By Elias Savada.
A heartfelt, warts (just a few) and all look at one heck of a lady whose career has spanned cinema, television, theatre, and recorded sound…steered decidedly by Moreno as she takes to the screen in interviews, asides, clips, etc….”
It seems fitting, if just for a brief moment, that the same week a judge ruled that former studio mogul/sleazebag Harvey Weinstein can be extradited to California to face sexual assault charges, that actor Rita Moreno’s new documentary is opening in theaters. Yes, there’s a lot of love spread out in Rita Moreno: Just a Girl Who Decided to Go for It, a heartfelt, warts (just a few) and all look at one heck of a lady whose career has spanned cinema, television, theatre, and recorded sound – and winning the ultimate accolade in each of those arts. Oh, she also won a Peabody. But this new documentary, directed by Mariem Pérez Riera, is steered decidedly by Moreno as she takes to the screen in interviews, asides, clips, etc., with often bright and candid conversation. One such chat – no doubt evoked by the Brett Kavanaugh hearings on television in her Sony Pictures dressing room – turns to how MGM tried to make her a sex object when she arrived in Hollywood. She mentions a whiskey distillery executive who made unwanted advances toward her and recalls Columbia Pictures head Harry Cohn as a “distinctly vulgar and crude man,” thereafter providing his inappropriate comments. Those brought to mind how Weinstein carried on that ugly misogynistic Hollywood legacy decades later.
When she started out in Hollywood in the 1950s, Moreno couldn’t play characters derived from her cultural background. There was often an ethnical negativity she was forced to present on screen. She played native types, often with exaggerated accents and darker skin than her own. “They were nothing like me,” she confesses. It is a shortcoming that Hollywood has hidden for most of its existence.
Yet, she also doesn’t appear to hold many grudges, and that’s probably what has kept this extraordinary Latina icon such a spry spirit at 89 years young. She’s not in show business for the fame and glory (but her home in Berkeley sure looks nice from those earnings), and she’s down to earth in just about every camera shot. We catch her telling us grand stories, but she more likely is talking out loud to herself, something she admits to having done since a little girl. The filmmakers intersperse archival footage that replicates some of her biographical tale, while at other moments the director opts to use stop motion animation with paper dolls molded after Moreno.
Sure there are clips from some of her many movies. It’s an interesting sampling, as it shows some of those stereotyped characters she was forced to play during the decade of nearly two dozen film and more than 30 episodic tv roles before she landed that West Side Story gig.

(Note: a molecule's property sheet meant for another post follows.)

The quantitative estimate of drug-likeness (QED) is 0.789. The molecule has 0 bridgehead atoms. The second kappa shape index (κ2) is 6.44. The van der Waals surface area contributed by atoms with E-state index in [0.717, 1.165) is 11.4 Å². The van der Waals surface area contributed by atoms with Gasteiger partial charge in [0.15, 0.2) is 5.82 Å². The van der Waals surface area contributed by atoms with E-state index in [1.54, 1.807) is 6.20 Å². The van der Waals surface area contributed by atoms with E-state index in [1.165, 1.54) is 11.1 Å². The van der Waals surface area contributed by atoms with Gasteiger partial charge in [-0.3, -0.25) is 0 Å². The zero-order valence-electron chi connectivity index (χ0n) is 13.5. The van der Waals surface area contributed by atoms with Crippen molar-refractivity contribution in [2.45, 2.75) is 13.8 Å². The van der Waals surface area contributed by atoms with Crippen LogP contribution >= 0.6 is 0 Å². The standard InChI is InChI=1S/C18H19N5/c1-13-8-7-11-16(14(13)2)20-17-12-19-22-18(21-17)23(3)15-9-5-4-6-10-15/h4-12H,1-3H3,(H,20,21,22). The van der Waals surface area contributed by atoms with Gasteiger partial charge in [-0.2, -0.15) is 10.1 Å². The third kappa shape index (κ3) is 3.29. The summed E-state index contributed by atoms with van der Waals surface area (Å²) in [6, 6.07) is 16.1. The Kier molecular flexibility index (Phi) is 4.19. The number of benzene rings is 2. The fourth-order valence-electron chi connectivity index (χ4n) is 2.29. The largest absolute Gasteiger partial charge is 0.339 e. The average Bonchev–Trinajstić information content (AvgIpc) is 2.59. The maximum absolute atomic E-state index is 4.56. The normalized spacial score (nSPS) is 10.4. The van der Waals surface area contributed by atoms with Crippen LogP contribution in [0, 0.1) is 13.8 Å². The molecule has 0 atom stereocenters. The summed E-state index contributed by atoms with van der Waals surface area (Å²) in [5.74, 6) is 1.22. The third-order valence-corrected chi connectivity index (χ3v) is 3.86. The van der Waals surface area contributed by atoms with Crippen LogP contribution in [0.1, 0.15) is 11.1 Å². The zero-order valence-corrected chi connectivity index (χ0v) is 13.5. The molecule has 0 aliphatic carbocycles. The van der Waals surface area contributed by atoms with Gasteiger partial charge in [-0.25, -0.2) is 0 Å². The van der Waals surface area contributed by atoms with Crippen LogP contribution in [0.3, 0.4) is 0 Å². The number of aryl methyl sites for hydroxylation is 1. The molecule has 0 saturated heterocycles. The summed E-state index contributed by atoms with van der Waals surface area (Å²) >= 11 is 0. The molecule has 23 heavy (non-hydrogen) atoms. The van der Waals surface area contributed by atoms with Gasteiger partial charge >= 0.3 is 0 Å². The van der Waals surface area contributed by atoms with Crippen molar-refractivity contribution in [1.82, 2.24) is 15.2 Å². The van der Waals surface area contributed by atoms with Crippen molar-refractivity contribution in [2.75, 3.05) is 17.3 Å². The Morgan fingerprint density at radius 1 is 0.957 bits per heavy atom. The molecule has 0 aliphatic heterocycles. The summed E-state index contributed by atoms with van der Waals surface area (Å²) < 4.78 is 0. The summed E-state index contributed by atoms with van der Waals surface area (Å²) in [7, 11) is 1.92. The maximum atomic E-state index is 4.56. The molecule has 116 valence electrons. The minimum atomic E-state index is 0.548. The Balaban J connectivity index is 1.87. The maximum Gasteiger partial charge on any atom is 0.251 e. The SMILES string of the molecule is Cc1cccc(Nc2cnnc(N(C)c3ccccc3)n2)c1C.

Coming from an era where she had no Latina role models to mimic, she created one. We all know that’s Anita, her Oscar-winning character in West Side Story 60 years ago. Self-possessed, sassy, sexy, and strong-willed Anita. Even with the heavy accent and the pounds of mud makeup, she became an icon for Puerto Ricans to admire and adore. She’s an executive producer and acting in the new version helmed by Steven Spielberg due out later this year.
Norman Lear and Lin-Manuel Miranda, the film’s executive producers, are also two of the talking heads in it. Lear, now a month show of his 99th birthday, knows Moreno well as she was part of the timely rebooted (and now sadly cancelled) One Day at a Time reboot that Lear executive produced. Miranda (whose In the Heights will be sharing multiplex screens with this documentary) provides some historical perspective of the segregation and racial discrimination. Numerous stars and friends (Justina Machado, Hector Elizondo, George Charkiris, Morgan Freeman, Whoopi Goldberg, Gloria Estefan) are joined by scholars to frame the film’s social and cultural contexts.
There’s talk of how Moreno persevered after a toxic relationship with Marlon Brando. Even her 45-year marriage to cardiologist Leonard Gordon wasn’t a perfect fit. While she dealt with her personal struggles through therapy, she also took to the streets to fight for civil rights. She was on stage with Martin Luther King at the March on Washington in 1963.
This tribute, opening in theaters only before it eventually appears on the PBS series American Masters, covers the trials and tribulations that pushed one feisty Latina to stardom and then nearly drowned her in a pill-popping suicide attempt. It changed her life.
Rita Moreno: Just a Girl Who Decided to Go for It shows us that a little girl can live the American dream, especially one who has the cajones to break the Hollywood mold.
Elias Savada is a movie copyright researcher, critic, craft beer geek, and avid genealogist based in Bethesda, Maryland. He helps program the Spooky Movie International Movie Film Festival, and previously reviewed for Film Threat and Nitrate Online. He is an executive producer of the horror film German Angst and the documentary Nuts! He co-authored, with David J. Skal, Dark Carnival: the Secret World of Tod Browning (a revised edition will be published by Centipede Press).